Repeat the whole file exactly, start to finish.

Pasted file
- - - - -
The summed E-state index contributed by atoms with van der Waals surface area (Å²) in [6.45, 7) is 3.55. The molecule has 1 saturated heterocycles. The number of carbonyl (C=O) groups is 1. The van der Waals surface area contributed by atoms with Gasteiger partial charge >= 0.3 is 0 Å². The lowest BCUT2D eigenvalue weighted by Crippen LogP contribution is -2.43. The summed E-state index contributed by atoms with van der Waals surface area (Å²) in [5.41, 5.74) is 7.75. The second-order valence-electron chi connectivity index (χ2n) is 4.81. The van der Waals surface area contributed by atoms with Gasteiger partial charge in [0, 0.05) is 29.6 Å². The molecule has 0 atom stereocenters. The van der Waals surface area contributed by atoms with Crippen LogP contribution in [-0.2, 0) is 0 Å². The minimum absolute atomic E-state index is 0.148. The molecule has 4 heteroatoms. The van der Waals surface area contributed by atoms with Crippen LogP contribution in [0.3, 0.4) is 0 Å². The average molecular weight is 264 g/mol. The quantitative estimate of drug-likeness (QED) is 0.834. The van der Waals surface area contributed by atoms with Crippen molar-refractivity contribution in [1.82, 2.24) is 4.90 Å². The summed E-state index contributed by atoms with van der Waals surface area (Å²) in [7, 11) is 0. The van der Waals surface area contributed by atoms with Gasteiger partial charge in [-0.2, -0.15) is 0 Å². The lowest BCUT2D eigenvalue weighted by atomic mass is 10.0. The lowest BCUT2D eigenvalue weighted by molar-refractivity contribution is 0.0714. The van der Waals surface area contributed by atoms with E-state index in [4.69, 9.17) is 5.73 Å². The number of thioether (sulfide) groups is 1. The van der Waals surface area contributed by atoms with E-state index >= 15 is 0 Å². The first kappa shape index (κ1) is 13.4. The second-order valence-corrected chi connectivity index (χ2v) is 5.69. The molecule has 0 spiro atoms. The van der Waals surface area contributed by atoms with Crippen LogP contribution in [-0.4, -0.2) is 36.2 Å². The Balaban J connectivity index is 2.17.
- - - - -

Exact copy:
The summed E-state index contributed by atoms with van der Waals surface area (Å²) in [6.45, 7) is 3.55. The molecule has 1 saturated heterocycles. The number of carbonyl (C=O) groups is 1. The van der Waals surface area contributed by atoms with Gasteiger partial charge >= 0.3 is 0 Å². The lowest BCUT2D eigenvalue weighted by Crippen LogP contribution is -2.43. The summed E-state index contributed by atoms with van der Waals surface area (Å²) in [5.41, 5.74) is 7.75. The second-order valence-electron chi connectivity index (χ2n) is 4.81. The van der Waals surface area contributed by atoms with Gasteiger partial charge in [0, 0.05) is 29.6 Å². The molecule has 0 atom stereocenters. The van der Waals surface area contributed by atoms with Crippen LogP contribution in [-0.2, 0) is 0 Å². The minimum absolute atomic E-state index is 0.148. The molecule has 4 heteroatoms. The van der Waals surface area contributed by atoms with Crippen LogP contribution in [0.3, 0.4) is 0 Å². The average molecular weight is 264 g/mol. The quantitative estimate of drug-likeness (QED) is 0.834. The van der Waals surface area contributed by atoms with Crippen molar-refractivity contribution in [1.82, 2.24) is 4.90 Å². The summed E-state index contributed by atoms with van der Waals surface area (Å²) in [7, 11) is 0. The van der Waals surface area contributed by atoms with Gasteiger partial charge in [-0.2, -0.15) is 0 Å². The lowest BCUT2D eigenvalue weighted by atomic mass is 10.0. The lowest BCUT2D eigenvalue weighted by molar-refractivity contribution is 0.0714. The van der Waals surface area contributed by atoms with E-state index in [4.69, 9.17) is 5.73 Å². The number of thioether (sulfide) groups is 1. The van der Waals surface area contributed by atoms with E-state index >= 15 is 0 Å². The first kappa shape index (κ1) is 13.4. The second-order valence-corrected chi connectivity index (χ2v) is 5.69. The molecule has 0 spiro atoms. The van der Waals surface area contributed by atoms with Crippen LogP contribution in [-0.4, -0.2) is 36.2 Å². The Balaban J connectivity index is 2.17.